Collaboration Among Federal Managers: Administrative Conjunction In Faith Based And Community Initiatives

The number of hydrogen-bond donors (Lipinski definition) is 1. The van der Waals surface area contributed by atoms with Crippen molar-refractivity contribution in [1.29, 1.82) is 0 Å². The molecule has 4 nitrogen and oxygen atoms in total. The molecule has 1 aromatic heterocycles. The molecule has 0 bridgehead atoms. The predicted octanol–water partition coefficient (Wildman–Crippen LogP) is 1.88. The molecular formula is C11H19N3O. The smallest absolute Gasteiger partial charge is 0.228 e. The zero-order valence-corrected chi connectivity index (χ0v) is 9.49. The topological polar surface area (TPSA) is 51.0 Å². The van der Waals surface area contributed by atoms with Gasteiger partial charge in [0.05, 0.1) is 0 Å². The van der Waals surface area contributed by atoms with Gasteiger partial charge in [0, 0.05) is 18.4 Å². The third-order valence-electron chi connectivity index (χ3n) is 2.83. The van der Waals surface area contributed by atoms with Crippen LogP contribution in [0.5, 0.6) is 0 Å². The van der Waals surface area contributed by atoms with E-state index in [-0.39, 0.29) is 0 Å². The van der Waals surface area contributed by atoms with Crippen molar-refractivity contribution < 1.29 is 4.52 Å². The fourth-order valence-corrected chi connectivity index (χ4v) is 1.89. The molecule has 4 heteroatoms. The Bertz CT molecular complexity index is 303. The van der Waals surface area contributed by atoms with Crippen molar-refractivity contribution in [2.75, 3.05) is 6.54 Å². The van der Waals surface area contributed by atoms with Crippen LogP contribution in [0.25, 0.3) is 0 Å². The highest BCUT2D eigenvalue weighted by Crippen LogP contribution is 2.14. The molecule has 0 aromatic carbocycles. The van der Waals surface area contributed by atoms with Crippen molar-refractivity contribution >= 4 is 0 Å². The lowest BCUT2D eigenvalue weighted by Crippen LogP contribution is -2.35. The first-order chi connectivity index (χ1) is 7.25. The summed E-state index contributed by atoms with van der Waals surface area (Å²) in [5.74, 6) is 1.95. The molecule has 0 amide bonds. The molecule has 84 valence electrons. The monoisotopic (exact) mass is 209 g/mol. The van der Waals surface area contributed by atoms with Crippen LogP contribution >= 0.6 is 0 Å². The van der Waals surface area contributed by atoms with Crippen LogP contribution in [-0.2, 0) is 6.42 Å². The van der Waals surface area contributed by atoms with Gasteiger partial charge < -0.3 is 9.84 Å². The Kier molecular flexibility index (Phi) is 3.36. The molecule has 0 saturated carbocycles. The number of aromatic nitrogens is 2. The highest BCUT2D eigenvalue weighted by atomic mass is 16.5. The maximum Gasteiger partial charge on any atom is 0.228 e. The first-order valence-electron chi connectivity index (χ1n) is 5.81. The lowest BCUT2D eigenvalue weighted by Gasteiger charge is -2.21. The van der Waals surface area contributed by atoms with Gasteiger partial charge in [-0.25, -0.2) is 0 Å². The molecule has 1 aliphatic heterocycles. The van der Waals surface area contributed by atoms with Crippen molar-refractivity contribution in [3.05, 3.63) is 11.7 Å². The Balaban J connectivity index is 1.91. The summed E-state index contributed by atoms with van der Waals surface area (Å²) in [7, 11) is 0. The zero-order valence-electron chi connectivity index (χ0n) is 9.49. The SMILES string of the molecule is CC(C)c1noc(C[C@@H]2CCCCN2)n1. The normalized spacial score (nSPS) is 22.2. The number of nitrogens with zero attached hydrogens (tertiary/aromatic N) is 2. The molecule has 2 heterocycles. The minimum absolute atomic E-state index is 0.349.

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The role of government is less clear than ever in an increasingly complex world. As a result, working in government has also become more challenging. In this information driven society, government workers are asked to solve a variety of complicated problems using collaboration and networking skills. These skills help navigate within their own agency, across jurisdictions, or through the public policy partnerships with non- profit and private organizations. In general, the field of public administration faces the challenges of what Frederickson (H. G. Frederickson, 1999) calls a disarticulated state in which boundaries become less important and collaboration becomes the main method of work. Important informal relationships among public administrators are important. Patterns of voluntary, collaborative behavior can be identified. A key question is how public administrators relate to one another in a complex networked environment. This dissertation examines relationships between managers in public organizations and explores the impact of these relationships upon how administrators function in their public work. For this inductive case study, I will examine federal agencies involved in the Faith Based and Community Initiative (FBCI) using data from qualitative interviews and surveys. The work is presented within the context of the broader traditions of traditional intergovernmental relations and federalism, plus the more recent conceptualizations of public networks and collaboration. This study finds collaboration is present in the FBCI. The importance of center-to-center collaboration is less than predicted, but other forms of collaboration are shown to be more important.